[Editor’s Note: This article was written by the Laurie Hansen of the CTL.]
“IF A GREAT MUSICIAN PLAYS GREAT MUSIC BUT NO ONE HEARS . . . WAS HE REALLY ANY GOOD?”~ Gene Weingarten, Washington Post
I vote “yes”. I live with a great musician. Sometimes he is unappreciated. Other times, people watch and listen in awe. It makes me wonder; how is it that talent can be appreciated by some and go unnoticed by others?
My cousin-in-law sent me one of those chain-email letters, sort of a “stop and smell the roses” message. It included an article that was featured in The Washington Post entitled Pearls Before Breakfast for which Gene Weingarten was awarded the Pulitzer Prize for Feature Writing.
The article features Joshua Bell, violin virtuoso. He’s won a Grammy, an Emmy and countless other distinguished awards. But yet, when he showed up to play his violin in a DC subway as part of a cultural experiment, he went almost completely unnoticed.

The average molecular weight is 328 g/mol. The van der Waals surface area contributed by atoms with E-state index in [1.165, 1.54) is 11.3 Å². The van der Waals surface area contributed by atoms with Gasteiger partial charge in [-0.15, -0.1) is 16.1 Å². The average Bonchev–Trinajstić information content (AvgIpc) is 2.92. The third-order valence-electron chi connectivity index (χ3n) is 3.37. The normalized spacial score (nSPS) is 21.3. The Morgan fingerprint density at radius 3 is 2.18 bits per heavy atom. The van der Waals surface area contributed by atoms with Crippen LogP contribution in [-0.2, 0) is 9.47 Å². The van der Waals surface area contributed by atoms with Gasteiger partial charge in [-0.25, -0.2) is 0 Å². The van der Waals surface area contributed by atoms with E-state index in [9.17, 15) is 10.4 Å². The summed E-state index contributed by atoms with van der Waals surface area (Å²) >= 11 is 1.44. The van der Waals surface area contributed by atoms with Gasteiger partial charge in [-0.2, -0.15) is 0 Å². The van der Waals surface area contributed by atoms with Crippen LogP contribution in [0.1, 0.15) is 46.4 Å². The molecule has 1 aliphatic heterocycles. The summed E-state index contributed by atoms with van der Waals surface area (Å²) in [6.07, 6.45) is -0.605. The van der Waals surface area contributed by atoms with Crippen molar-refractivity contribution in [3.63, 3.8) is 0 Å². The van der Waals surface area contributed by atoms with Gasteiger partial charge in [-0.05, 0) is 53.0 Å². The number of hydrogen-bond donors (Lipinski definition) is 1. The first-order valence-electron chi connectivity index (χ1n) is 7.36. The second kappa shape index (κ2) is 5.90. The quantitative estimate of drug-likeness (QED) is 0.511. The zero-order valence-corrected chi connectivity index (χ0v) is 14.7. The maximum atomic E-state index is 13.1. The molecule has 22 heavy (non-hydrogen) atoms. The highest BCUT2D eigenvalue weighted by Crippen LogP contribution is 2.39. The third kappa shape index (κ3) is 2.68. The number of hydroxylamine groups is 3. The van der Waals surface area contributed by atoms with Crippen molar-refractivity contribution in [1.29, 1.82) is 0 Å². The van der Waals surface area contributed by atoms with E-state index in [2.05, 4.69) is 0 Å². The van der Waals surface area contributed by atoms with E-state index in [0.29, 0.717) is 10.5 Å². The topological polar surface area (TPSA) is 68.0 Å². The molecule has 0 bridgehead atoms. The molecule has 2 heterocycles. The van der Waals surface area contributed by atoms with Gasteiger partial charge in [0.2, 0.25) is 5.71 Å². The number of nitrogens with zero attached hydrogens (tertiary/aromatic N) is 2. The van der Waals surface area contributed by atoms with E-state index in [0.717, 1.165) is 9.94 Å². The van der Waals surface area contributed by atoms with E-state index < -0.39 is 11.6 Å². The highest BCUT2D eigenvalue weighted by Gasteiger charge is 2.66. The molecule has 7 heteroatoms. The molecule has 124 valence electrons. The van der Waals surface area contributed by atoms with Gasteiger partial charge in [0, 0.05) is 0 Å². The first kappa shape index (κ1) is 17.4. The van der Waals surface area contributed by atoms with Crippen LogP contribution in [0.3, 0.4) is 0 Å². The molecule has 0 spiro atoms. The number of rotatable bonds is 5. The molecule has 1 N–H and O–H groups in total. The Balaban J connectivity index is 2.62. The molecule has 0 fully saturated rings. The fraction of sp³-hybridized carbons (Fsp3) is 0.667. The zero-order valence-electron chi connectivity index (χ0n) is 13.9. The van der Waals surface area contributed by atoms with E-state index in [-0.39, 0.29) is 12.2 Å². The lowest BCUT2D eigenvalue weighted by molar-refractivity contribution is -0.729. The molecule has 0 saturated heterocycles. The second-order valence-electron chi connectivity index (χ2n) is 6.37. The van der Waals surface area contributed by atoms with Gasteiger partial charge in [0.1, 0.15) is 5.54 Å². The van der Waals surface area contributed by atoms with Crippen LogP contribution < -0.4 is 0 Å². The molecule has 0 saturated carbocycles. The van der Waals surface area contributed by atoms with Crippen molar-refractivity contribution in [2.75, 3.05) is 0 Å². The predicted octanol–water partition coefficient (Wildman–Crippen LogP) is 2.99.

So why was Joshua ignored? The article says we are too busy, too distracted. According to an observation by a French sociologist named Alexis de Tocqueville when he visited the States he noticed Americans are “driven, to the exclusion of everything else, by hard work and the accumulation of wealth.” However, that observation was done in 1831. The Washington Post article also includes that the more recent 1982 work of Godfrey Reggio suggests we may be Koyaanisqatsi – Hopi for “life out of balance.” And, “In his 2003 book Timeless Beauty: In the Arts and Everyday Life, British author John Lane writes about the loss of the appreciation for beauty in the modern world.” According to Lane, perhaps we have the “wrong priorities.” Ouch!
What is this life if, full of care,
We have no time to stand and stare.
— from “Leisure,” by W.H. Davies